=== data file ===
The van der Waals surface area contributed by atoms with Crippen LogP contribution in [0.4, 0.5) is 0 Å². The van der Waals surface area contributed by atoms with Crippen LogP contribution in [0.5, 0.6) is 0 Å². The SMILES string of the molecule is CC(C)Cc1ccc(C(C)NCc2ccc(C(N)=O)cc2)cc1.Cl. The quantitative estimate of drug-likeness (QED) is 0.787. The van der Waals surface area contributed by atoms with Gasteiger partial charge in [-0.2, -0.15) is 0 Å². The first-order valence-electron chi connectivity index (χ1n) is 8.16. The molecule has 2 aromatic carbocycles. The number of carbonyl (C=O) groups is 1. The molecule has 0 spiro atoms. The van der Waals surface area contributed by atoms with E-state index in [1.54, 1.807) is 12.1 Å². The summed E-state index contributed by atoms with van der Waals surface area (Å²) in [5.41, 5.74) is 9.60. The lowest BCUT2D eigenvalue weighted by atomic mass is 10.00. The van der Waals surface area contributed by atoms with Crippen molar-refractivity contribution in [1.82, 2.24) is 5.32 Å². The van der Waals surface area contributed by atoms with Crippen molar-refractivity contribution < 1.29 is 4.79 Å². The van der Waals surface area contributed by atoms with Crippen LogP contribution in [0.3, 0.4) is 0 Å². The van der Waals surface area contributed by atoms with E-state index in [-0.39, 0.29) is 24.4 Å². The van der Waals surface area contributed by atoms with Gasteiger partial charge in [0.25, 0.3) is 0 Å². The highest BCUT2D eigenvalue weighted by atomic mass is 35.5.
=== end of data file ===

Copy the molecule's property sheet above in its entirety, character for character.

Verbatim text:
The van der Waals surface area contributed by atoms with Crippen LogP contribution in [0.4, 0.5) is 0 Å². The van der Waals surface area contributed by atoms with Crippen LogP contribution in [0.5, 0.6) is 0 Å². The SMILES string of the molecule is CC(C)Cc1ccc(C(C)NCc2ccc(C(N)=O)cc2)cc1.Cl. The quantitative estimate of drug-likeness (QED) is 0.787. The van der Waals surface area contributed by atoms with Gasteiger partial charge in [-0.2, -0.15) is 0 Å². The first-order valence-electron chi connectivity index (χ1n) is 8.16. The molecule has 2 aromatic carbocycles. The number of carbonyl (C=O) groups is 1. The molecule has 0 spiro atoms. The van der Waals surface area contributed by atoms with E-state index in [1.54, 1.807) is 12.1 Å². The summed E-state index contributed by atoms with van der Waals surface area (Å²) in [5.41, 5.74) is 9.60. The lowest BCUT2D eigenvalue weighted by atomic mass is 10.00. The van der Waals surface area contributed by atoms with Crippen molar-refractivity contribution in [1.82, 2.24) is 5.32 Å². The van der Waals surface area contributed by atoms with Crippen molar-refractivity contribution < 1.29 is 4.79 Å². The van der Waals surface area contributed by atoms with Crippen LogP contribution in [0.3, 0.4) is 0 Å². The van der Waals surface area contributed by atoms with E-state index in [-0.39, 0.29) is 24.4 Å². The van der Waals surface area contributed by atoms with Gasteiger partial charge in [0.25, 0.3) is 0 Å². The highest BCUT2D eigenvalue weighted by atomic mass is 35.5.